During the last few years the amount of terrorist attacks against media representatives or telecommunication facilities have increased.
According to the Global Terrorism Database (GTD) maintained by National Consortium for the Study of Terrorism and Responses to Terrorism (START), there have been total of 1407 terrorist events around the world where media or telecommunications have been targeted since 2000. Over 400 have been killed and over 500 wounded in the attacks.
The amount of incidents has risen during the last few years up to over two hundred incidents per year. The rise is partly due to the methods of data gathering improving, but also due to acceleration of conflicts in different parts of the world. Terrorism researcher Leena Malkki (D.Soc.Sc.) of the University of Helsinki also points out that incidents earlier classified as part of civil war are now more often classified as terrorist incidents.
Central Asia and Middle East the most heated regions
One third of all the terrorist incidents against media have taken place in South and Central Asia, mainly in Pakistan, India and Afghanistan. One fourth of the incidents has occurred in Middle East, mainly in Iraq, Libya, Syria and Yemen. After these regions, most hazardous countries have been Philippines, Somalia, Nigeria and Thailand. Only few attacks occur in Europe, even though they tend to get the highest media coverage in the western countries.
In India, Philippines, Thailand and Nigeria the majority of incidents are against facilities and infrastructure, and the number of casualties is low. Individual journalists are rarely targeted. In Afghanistan, in Pakistan, and especially in Iraq and Syria the number of individual journalists being attacked is high. In Somalia, the majority of incidents are assassinations and kidnappings conducted by Al-Shabaab, a jihadist terrorist group.
High rate of journalist abduction in Syria
The conflict in Syria began in spring 2011, and only within few years Syria has become this millennium’s second highest ranking country in journalist abduction.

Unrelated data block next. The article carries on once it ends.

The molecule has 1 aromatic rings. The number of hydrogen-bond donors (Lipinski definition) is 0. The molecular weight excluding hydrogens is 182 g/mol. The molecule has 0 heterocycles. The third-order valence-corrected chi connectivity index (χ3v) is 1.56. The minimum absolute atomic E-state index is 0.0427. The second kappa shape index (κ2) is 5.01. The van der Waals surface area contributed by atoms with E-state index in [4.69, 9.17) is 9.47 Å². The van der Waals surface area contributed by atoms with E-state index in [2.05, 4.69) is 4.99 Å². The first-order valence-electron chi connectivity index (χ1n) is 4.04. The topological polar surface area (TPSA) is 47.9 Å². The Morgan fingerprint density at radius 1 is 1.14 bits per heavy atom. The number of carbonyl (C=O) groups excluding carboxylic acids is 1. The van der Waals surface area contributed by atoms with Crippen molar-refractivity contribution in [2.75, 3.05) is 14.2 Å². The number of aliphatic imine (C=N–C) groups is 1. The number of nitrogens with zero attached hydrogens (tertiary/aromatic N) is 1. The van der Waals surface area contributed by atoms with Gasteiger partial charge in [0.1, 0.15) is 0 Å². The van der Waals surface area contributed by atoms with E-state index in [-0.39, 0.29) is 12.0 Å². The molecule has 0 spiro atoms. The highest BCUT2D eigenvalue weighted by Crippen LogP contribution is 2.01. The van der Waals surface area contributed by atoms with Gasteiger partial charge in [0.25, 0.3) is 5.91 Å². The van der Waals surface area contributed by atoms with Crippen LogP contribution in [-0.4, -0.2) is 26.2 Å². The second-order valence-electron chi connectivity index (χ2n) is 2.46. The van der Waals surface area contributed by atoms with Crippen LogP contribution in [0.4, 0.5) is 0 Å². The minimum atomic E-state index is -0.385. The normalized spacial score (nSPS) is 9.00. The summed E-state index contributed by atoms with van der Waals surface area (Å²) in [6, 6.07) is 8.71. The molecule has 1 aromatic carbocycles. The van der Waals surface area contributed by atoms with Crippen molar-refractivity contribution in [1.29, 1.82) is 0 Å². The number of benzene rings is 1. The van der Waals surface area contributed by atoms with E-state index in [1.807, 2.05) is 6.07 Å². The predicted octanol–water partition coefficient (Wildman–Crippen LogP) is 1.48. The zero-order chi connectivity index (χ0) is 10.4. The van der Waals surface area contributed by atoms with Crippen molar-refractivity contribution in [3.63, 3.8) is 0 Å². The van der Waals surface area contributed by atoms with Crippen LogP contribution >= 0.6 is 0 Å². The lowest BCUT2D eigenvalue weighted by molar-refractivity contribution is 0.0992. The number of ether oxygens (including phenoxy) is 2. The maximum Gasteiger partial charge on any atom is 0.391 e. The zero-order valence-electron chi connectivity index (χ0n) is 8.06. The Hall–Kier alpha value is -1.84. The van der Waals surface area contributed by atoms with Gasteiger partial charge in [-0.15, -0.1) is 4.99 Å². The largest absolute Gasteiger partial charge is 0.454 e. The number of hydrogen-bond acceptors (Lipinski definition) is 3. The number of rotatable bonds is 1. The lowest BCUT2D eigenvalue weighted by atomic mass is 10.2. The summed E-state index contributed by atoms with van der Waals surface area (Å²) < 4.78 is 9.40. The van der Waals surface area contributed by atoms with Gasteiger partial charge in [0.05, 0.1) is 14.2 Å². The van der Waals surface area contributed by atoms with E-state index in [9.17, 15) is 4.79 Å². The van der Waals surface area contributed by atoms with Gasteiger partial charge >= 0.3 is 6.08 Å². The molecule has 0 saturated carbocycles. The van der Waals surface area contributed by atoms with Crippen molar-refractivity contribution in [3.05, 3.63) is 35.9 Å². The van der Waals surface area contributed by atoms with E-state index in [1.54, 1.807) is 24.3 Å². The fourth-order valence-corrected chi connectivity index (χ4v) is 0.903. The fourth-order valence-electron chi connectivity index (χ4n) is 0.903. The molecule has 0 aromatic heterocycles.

Kidnappings usually end within few days, but in Syria the journalists taken as hostage have been kept captive for prolonged periods of time. Few times the captives have been released within or almost within a week, but on average the time of captivity has been 114 days during the years 2012—2014. The longest periods of captivity were 398 and 394 days. Also many of the abducted journalists have been killed verifiably, or their fate is unknown.
In majority of cases the Islamic State (IS, former ISIS/ISIL), a Sunni Islamist militant group, is behind the abductions.
One of the most shocking incidents was when an American journalist, James Foley, was kidnapped alongside with a British journalist, John Cantlie, in November 2012. The fate of John Cantlie remains unknown, but Foley was held captive for almost two years and beheaded on August 19, 2014. His execution was depicted publicly in a video released by IS. Another American journalist, Steven Sotloff, who was kidnapped in August 2013 near Aleppo city, appeared also in the video, and was reportedly beheaded within couple of weeks on September 2, 2014. The executions were conducted in retaliation for the airstrikes carried out by the United States in Iraq.
Text and graphics: Malviina Hallamaa